And after Biden and Xi’s virtual summit in November, both sides agreed to extend the validity of visas granted to each other’s journalists from three months to one year, and to allow them to depart and return without restrictions.
Many of the more recent strains in the US-China relationship emerged under the administration of former President Donald Trump, and Chinese officials have made public their hopes of finding a better partner in Biden. But Republicans and Democrats alike have hardened their positions against Beijing in recent years, and have sought to pass an array of legislation designed to counter the People’s Republic.
Among the most comprehensive of these measures was the US Innovation and Competition Act, originally introduced as the Endless Frontier Act, which was framed as an ambitious effort to revamp US funding for science and technology initiatives, especially in an effort to counter and compete with China . It was first passed by the Senate in June of last year, but has remained a source of protest for Beijing, which has criticized calls for sanctions on Chinese industries and support for those in Taiwan, a self-ruling island supported by the US but claimed by China.
The bill is currently being weighed against the House of Representatives’ America COMPETES Act of 2022, which includes similar provisions aimed at competing with China, and was most recently passed by the Senate in March. Conservatives have pushed for even harsher legislation against Beijing through proposals such as the Countering Communist China Act introduced by the House in July of last year.
One act concerning China that has since been signed into law is the Uyghur Forced Labor Prevention Act, which was endorsed by Biden in December. The move sought to prevent the import of products manufactured under conditions the US has described as a violation of human rights tied to China’s policies toward the largely Muslim Uyghur minority in the northwestern Chinese province, where Beijing has long denied Washington’s allegations of “genocide.”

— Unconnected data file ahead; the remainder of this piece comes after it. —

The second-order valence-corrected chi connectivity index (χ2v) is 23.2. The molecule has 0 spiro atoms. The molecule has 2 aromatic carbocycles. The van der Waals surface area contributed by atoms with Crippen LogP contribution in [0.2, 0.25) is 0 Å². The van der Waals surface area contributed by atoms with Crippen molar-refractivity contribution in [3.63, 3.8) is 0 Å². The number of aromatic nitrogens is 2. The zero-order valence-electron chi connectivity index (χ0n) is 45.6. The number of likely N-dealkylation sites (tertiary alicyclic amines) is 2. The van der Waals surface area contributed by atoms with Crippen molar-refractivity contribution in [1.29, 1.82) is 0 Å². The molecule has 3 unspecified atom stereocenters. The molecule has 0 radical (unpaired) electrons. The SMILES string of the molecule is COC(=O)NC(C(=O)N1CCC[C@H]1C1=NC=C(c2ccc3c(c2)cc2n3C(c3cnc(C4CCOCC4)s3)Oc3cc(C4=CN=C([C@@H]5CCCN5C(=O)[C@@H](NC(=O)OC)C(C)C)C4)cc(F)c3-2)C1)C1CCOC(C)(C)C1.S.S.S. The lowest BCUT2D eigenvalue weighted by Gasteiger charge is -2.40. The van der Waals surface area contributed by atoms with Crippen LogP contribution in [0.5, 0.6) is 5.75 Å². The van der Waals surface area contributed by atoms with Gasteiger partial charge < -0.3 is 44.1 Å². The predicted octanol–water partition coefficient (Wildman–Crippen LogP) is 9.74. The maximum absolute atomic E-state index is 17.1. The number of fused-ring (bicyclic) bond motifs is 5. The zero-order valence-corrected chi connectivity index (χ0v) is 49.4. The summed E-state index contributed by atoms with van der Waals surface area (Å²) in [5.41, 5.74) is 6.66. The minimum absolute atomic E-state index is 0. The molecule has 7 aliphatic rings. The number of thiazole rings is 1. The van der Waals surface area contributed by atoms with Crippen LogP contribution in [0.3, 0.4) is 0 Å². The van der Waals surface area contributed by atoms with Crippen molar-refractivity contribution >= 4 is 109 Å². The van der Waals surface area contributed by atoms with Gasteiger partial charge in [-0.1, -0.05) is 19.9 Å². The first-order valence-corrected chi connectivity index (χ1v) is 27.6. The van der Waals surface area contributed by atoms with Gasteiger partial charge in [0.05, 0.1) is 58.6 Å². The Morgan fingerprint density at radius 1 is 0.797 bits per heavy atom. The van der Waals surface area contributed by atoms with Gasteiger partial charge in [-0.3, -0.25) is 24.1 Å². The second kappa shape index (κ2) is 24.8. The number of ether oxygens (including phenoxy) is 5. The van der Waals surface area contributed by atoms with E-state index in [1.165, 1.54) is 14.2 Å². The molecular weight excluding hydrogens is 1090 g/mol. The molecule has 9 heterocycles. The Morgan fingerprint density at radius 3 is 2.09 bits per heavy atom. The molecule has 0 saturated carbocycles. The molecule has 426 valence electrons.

Even the Infrastructure Investment and Jobs Act, part of Biden’s $4 trillion American Jobs Plan and signed into law in November, scrutinized the potential role of labor practices in Xinjiang on the import of electric vehicle components, and restricted the use of funds for fiber optic cable and optical transmission equipment manufactured in China.
While the US relationship with China has remained tense since Biden came to office almost a year and a half ago, leaders from both sides have recognized the need to responsibly manage their dynamic. There has been a noticeable uptick in high-level engagements between the two leading nations in recent months, even as the US remains wary of China’s neutral stance on Russia’s ongoing war in Ukraine.
In another sign of potential headway, US officials have suggested they were seeking to reconfigure tariffs levied against China as part of a trade war launched under the Trump administration. The apparent shift came as Biden sought ways to combat inflation at home.
But geopolitical frictions remain a core obstacle to bringing about better US-China ties, especially as the Biden administration showcased an “Indo-Pacific” strategy, widely viewed as a project to supplant the influence of Beijing in the region with that of Washington. Expanding ties with Taiwan were an especially sensitive issue, and have been discussed at length by Chinese officials.
Accusing Washington of supporting pro-“independence” forces in Taipei, People’s Liberation Army Eastern Theater Command spokesperson Colonel Shi Yi announced Friday that Chinese forces held aerial and maritime exercises around Taiwan.
Meanwhile, the US continues to lead the world’s largest annual naval exercise, Rim of the Pacific (RIMPAC), from which China was expelled in 2018.
US Pacific Fleet commander Navy Admiral Samuel Paparo told a press briefing Saturday that the latest installation of the drills, which began late last month, “is not directed against any particular nation-state actor.”
At the same time, however, he did state that the training “does demonstrate the solidarity of all its participants to the international rules-based order and the principles of sovereignty, of freedom of the seas, of the United Nations Convention on the Law of the Sea, and against what would otherwise be expansionist activities.”